General VK Singh, Union Minister of State for Civil Aviation, Road Transport and Highways, has dismissed there was any “attempted military coup” during then-Prime Minister Manmohan Singh’s tenure in 2012 after a news report had claimed that the Indian Army had moved two units towards New Delhi without notifying the government on January 16, 2012.
Speaking to ANI in an exclusive interview, General VK Singh, who was Army Chief then, described the alleged military coup as “Somebody imagined a thing like that in the journalistic world. Egged on by some people who wanted to tarnish the image of the armed forces. To come up with an absurd idea like that… Nothing like that happened,” Gen Singh said.
When asked what happened that night on January 16, 2012, Gen Singh said: “About a week before that, Go back in time and you will be able to do research on that”.
In 1988, the former army Chief recounted that in the Maldives, there were chances that the president is going to be thrown out. “And somebody else will take over. We had that information in the Army”.
“The information was shared at the appropriate level. And we were told nothing will happen. It is ok. But when you get information, which is more than what is coming to the people, You know what is happening. You know the person who is coming is not in our favour but is showing to be in our favour and chances are that if the throw-out becomes bad, like last time, we probably would have to interfere,” he said.
“If you don’t study whatever we have done, then, we are not worth it. We had problems. Last minute, things came. People were running helter and skelter. We got a little delayed. Things were better when we ultimately landed there. This time we did not want to be late. If you dont want to be late, you need to prepare your people,” Gen Singh said while referring to ‘Operation Cactus’ undertaken by the Indian Army in averting the 1988 coup attempt in Maldives.
In 1988, a group of Maldivians led by businessman Abdullah Luthufi and assisted by armed mercenaries of a Tamil secessionist organisation from Sri Lanka, the People’s Liberation Organisation of Tamil Eelam tried to overthrow the government of then-president Maumoon Abdul Gayoom.
However, they were caught in a shootout with military forces in Male and were forced to retreat after Indian Army commenced ‘Operation Cactus’ and deployed paratroopers to the Maldives at Gayoom’s request.
Nineteen Maldivians were killed in the gunfire.
“So, two units were asked so that we can time them out. Those were the bad days. If I told them to come to Hindon, the game is up. Republic Day Parade is taking place. They can come to Delhi. And when you ask people to move, you should go through the entire gamut of activities that are taking place,” General Singh said.
“Go..whatever they have to take, it has to be taken from a certain depot because everything cannot be kept with you. Everything was done. And we were taking the timings of the people of one unit moving from Hisar and the other unit from Agra. That is all,” he added.
“On being asked had he (as an Army chief then) the political okay for this kind of exercise, he said, “We do not revert to politics for this kind of exercise,” he said. Our intentions were fine”.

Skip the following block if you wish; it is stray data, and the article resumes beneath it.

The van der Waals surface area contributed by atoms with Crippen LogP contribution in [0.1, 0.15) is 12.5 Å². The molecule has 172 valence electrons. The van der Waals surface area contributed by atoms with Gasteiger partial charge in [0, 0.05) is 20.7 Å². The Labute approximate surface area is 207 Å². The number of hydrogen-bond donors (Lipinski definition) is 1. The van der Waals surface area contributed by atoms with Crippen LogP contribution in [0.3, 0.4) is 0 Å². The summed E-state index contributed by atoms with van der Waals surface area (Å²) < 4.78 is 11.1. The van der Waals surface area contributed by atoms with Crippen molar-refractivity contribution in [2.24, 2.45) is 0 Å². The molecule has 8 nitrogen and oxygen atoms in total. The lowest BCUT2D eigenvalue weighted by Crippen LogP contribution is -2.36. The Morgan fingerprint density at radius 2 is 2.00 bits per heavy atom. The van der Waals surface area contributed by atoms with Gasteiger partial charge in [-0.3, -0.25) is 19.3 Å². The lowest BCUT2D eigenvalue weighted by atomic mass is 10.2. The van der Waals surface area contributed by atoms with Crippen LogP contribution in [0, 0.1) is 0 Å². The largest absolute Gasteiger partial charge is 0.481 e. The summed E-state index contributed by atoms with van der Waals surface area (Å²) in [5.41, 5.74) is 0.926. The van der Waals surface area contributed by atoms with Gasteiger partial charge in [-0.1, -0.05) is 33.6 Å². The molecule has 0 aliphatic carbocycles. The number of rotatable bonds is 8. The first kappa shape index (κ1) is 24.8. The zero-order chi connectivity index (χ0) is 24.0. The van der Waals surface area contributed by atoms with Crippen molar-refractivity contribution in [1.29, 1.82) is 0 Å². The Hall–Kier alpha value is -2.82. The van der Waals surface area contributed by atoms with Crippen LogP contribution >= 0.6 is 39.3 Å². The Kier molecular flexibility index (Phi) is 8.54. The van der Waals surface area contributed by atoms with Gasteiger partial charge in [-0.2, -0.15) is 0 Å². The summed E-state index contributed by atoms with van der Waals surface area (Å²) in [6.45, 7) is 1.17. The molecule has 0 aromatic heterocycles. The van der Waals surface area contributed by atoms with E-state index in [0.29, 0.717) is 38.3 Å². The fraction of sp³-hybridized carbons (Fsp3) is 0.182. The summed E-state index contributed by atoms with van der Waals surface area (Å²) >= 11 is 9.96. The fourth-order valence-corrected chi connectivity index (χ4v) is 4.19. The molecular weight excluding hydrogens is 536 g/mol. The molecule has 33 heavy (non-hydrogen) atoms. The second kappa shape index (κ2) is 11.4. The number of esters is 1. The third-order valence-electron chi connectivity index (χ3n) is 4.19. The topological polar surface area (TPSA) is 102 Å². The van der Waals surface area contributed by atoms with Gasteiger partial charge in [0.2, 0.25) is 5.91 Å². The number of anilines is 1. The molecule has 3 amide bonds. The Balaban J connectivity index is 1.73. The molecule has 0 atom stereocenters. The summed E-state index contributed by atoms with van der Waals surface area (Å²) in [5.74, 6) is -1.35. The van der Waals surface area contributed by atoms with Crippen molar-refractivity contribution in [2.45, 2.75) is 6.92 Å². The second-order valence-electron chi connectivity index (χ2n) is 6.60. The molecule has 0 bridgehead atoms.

“Our military commanders were on board,” he revealed.
“Absolutely. There was someone who asked me, Sir, should we wait for orders? I said, No. You will get a certain order in actuality. Are you going to say, Sir, I am going to have a problem? Bhartarpur Depot is closed. It is taking me more time. That was the time to sort out issues,” General VK Singh recalled.
When asked about moving Ordnance Depot at that time, the former army chief said, “Yes. The anti-tank missiles… You do not keep them in the unit. They are required for environmental storage climate. So they are required at a particular place. When we do everything in the army, we prepare them for actualities. You can’t say everybody is sleeping, it is taking more time. You have to see things moving in that short period. And they have to be in Delhi before daybreak”.
On being asked not to take anyone on board from the political establishment, especially the Defence minister at that time, VK Singh said, “Who knows who is going to give orders when things start to move? We had the information. I knew what was going to happen in Maldives. They said we will see when it happens. Now, will you leave it as professional? Will you leave it to “We will see it that time” thing like that..? Would you put your troops at risk? Would you play with the image of the country?”
The news report on the attempted military coup came out in February 2012, one month after the two units started to move to New Delhi.
When confronted, a journalist, who published the news report, will never accuse a sitting army chief of staging a possible potential army coup for denying an interview, the minister said, “The particular journalist started his career in Punjab. This journalist has been trying to find a place everywhere, and they had to find something to stick on a chief who was telling the government to let the system that prevails in the country be followed. The whole country only follows one law”.
(Except for the headline, this story has not been edited by NDTV staff and is published from a syndicated feed.)